Takao, meanwhile, discovers that his disc has a certain part where Seiryuu resides. One of the four mythical beasts, guardians of the heavens. It quickly becomes apparent that he is not the only one. Kai has Suzaku, Rei has Byakko, while Max has Genbu. This motif is also used in other series or games – I wrote about it in my Xenoblade 2 review. Of course, I probably don’t need to mention the fact that all this has been censored and changed in the version we knew from television. Anyway, this is not only a problem with this particular series.
These beasts play a key role in battles and contribute strongly in terms of character development.
What the series is about
BBA team begins their adventure in Japan, but they quickly travel to China, then to the US. The next step was a tour through Europe. The finale of their journey is Russia. In each country, in addition to fighting in tournaments, there are situations in which the characters have to face their own weaknesses. There is no shortage of episodes with everyday situations that strengthen the bonds between the characters.
Bakuten Shoot Beyblade (2001) – Characters
Takao is a typical shounen hero who acts first, thinks later. However, this does not mean that he doesn’t learn from his own and others’ mistakes. The situation is similar with the other BBA members. Manabu (Kyouju/Professor) is the brains behind the entire technical side of the team. Kai is a typical shounen tsundere, while Rei is the character showing the most sense and balance.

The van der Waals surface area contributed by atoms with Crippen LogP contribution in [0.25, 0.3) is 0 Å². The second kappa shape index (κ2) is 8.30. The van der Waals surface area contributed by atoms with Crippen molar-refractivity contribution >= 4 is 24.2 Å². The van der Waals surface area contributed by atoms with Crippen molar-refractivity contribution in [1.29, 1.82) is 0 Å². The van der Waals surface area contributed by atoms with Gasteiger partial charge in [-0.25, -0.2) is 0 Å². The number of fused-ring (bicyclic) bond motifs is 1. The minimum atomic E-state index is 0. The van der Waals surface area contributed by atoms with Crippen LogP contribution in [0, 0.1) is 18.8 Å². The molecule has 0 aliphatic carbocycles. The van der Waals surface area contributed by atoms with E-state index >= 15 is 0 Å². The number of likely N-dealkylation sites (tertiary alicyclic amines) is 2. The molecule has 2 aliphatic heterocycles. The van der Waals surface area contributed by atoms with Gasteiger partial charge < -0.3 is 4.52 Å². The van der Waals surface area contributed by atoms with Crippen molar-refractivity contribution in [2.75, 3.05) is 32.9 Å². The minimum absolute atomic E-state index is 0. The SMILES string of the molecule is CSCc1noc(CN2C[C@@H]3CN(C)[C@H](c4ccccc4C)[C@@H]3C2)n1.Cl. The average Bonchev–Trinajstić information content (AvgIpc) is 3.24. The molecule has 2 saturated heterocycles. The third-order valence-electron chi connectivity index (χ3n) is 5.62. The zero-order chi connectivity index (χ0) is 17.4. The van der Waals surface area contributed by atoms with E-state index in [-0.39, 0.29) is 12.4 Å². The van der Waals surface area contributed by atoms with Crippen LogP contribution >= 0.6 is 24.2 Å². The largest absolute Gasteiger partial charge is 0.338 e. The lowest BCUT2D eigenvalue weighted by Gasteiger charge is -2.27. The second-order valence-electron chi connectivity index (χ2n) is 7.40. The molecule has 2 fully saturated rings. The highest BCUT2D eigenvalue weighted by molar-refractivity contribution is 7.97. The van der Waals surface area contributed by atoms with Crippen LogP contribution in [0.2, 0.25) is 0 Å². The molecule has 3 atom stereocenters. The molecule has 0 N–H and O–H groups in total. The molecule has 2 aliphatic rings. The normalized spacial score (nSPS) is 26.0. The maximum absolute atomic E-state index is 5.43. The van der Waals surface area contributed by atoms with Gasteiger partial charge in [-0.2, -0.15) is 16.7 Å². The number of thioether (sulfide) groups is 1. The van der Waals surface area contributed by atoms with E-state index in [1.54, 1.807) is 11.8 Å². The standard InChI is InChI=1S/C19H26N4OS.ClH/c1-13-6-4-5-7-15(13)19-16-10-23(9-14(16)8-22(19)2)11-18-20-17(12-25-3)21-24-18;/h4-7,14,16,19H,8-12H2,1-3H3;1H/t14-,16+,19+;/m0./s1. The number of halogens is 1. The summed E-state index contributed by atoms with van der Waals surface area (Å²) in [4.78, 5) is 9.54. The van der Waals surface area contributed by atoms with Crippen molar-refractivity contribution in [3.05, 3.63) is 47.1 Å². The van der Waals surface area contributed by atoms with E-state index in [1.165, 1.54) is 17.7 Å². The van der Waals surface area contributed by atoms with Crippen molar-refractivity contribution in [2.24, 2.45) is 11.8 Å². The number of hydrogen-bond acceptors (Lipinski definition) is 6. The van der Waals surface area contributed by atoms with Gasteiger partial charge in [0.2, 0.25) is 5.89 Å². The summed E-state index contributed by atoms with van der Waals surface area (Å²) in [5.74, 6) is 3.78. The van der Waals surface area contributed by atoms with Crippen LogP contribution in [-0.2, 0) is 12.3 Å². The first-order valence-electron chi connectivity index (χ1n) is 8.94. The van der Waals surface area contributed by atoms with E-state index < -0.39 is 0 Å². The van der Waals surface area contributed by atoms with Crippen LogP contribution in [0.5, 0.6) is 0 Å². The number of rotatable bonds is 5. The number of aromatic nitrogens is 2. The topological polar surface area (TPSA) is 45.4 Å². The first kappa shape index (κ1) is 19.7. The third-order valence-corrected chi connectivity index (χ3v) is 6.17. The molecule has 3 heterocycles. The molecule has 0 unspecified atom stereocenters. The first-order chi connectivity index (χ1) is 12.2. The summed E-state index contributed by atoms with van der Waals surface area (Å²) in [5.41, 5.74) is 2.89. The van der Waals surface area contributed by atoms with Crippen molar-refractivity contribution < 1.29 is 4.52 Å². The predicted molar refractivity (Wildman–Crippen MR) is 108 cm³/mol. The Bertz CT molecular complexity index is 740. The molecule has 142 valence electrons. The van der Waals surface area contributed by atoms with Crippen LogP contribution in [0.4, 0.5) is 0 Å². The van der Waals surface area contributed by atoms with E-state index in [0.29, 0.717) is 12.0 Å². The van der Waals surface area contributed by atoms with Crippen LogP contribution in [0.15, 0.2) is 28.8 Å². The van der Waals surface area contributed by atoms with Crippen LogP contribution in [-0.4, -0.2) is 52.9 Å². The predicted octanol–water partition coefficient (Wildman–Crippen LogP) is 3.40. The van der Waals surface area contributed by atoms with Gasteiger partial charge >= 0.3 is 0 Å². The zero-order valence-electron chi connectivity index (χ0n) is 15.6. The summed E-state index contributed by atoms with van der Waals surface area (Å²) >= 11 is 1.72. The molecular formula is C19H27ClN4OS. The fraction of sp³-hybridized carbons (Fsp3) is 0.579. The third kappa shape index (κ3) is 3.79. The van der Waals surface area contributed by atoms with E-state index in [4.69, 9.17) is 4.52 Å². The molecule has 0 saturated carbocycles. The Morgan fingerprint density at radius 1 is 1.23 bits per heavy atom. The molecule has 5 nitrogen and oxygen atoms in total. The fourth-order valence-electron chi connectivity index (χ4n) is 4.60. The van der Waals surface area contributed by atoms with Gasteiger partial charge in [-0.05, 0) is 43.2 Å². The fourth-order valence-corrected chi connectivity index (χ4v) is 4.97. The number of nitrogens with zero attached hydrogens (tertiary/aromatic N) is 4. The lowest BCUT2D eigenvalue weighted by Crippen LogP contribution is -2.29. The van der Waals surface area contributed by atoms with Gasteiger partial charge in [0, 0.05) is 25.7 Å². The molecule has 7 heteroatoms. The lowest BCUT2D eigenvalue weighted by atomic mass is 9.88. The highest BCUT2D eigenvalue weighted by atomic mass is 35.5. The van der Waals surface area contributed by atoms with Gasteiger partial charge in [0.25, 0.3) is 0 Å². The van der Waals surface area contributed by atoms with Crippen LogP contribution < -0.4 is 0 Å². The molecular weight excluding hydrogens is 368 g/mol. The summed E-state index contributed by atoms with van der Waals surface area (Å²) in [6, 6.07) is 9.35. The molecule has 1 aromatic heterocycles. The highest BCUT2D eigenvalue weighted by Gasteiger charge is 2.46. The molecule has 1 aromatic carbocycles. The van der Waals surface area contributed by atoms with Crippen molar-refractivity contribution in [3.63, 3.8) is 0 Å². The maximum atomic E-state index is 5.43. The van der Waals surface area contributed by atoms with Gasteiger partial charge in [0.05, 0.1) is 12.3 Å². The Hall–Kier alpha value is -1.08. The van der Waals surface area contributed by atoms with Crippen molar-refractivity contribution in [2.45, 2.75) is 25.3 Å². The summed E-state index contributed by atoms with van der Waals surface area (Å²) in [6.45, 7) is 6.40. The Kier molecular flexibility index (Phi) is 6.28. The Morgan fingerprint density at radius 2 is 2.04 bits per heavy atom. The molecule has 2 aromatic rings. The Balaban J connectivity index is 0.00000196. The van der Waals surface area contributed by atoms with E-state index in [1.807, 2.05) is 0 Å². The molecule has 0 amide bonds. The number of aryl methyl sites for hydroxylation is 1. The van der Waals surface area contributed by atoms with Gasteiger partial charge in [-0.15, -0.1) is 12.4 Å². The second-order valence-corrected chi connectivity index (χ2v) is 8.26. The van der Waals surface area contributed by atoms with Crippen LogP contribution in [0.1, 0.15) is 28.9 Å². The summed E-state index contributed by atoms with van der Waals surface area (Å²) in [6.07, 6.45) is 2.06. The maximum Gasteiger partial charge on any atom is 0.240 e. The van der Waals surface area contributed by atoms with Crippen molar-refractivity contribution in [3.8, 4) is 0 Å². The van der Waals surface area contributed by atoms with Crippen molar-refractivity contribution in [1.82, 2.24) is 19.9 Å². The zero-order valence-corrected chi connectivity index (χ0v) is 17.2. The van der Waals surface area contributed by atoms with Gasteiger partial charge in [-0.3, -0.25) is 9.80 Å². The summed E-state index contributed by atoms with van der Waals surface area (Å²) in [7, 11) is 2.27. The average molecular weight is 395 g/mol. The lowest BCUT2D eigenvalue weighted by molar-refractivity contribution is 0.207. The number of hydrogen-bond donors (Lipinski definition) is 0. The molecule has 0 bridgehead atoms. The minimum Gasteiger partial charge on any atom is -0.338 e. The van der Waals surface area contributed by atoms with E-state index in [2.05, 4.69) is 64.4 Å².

Each location they go to – or rather, the events taking place there result in noticeable character development. The diametrically different attitudes to the sport of the players from different parts of the world help them understand themselves more. They also reaffirm their belief that strength lies in the team, not the individual. Beyblade is, after all, the quintessential nakama power series. The Japanese and Chinese players are characterized by a commitment to traditional values and a spiritual connection to their beasts and friends. Americans bet everything on technology and statistics. Europeans fight exclusively solo while continuing the traditions of their families. Any way you look at it, the creators had accurate observations.
Bakuten Shoot Beyblade (2001) – Evaluation and Summary
Despite the fact that, generally, I’m not fond of this type of series, a lot of naivety or strongly stretched some plots – the whole thing was surprisingly pleasant to watch. It was nice to return to it, but I would rather not be able to recommend it to a person who had nothing to do with Beyblade before. I myself re-watched the whole thing solely out of nostalgia and the fact that I was served a maximally damaged version when I was a kid. If you have good memories of this title and are wondering whether it is worth watching – go ahead and watch. Especially since you now have the opportunity to watch the original.
Which translation do I recommend to watch (2001)
- SquareSubs – A good translation, which I can, however, complain about in a few places. The first episodes are clearly not as good. From about episode eight onward, the level of translation improves. In later episodes there are a few inconsistencies. For example, in one sentence Byakko Team is used in another White Tigers. Obviously, given the overall translation, Byakko Team should be used everywhere. There were also typos in names in a few places. But this is more nitpicking about details.